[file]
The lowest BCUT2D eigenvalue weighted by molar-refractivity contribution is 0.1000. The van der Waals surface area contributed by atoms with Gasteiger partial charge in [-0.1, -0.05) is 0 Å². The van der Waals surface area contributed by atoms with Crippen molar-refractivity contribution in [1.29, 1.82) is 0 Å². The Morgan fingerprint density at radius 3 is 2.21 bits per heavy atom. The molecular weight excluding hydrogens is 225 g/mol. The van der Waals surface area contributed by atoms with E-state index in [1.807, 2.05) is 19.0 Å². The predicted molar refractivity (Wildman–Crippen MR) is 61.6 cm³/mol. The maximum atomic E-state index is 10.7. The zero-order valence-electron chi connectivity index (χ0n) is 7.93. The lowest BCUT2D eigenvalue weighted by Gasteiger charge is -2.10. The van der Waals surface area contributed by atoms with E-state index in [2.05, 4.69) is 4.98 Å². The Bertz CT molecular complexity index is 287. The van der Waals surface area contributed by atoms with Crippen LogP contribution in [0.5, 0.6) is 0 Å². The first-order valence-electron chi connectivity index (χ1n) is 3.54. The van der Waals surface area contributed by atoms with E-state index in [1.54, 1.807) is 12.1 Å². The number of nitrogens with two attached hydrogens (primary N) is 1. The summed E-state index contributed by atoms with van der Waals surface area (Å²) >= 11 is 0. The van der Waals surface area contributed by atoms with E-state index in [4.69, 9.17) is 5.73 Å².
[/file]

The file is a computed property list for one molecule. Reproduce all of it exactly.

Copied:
The lowest BCUT2D eigenvalue weighted by molar-refractivity contribution is 0.1000. The van der Waals surface area contributed by atoms with Gasteiger partial charge in [-0.1, -0.05) is 0 Å². The van der Waals surface area contributed by atoms with Crippen molar-refractivity contribution in [1.29, 1.82) is 0 Å². The Morgan fingerprint density at radius 3 is 2.21 bits per heavy atom. The molecular weight excluding hydrogens is 225 g/mol. The van der Waals surface area contributed by atoms with E-state index in [1.807, 2.05) is 19.0 Å². The predicted molar refractivity (Wildman–Crippen MR) is 61.6 cm³/mol. The maximum atomic E-state index is 10.7. The zero-order valence-electron chi connectivity index (χ0n) is 7.93. The lowest BCUT2D eigenvalue weighted by Gasteiger charge is -2.10. The van der Waals surface area contributed by atoms with E-state index in [2.05, 4.69) is 4.98 Å². The Bertz CT molecular complexity index is 287. The van der Waals surface area contributed by atoms with Crippen LogP contribution in [0.5, 0.6) is 0 Å². The first-order valence-electron chi connectivity index (χ1n) is 3.54. The van der Waals surface area contributed by atoms with E-state index in [1.54, 1.807) is 12.1 Å². The number of nitrogens with two attached hydrogens (primary N) is 1. The summed E-state index contributed by atoms with van der Waals surface area (Å²) >= 11 is 0. The van der Waals surface area contributed by atoms with E-state index in [4.69, 9.17) is 5.73 Å².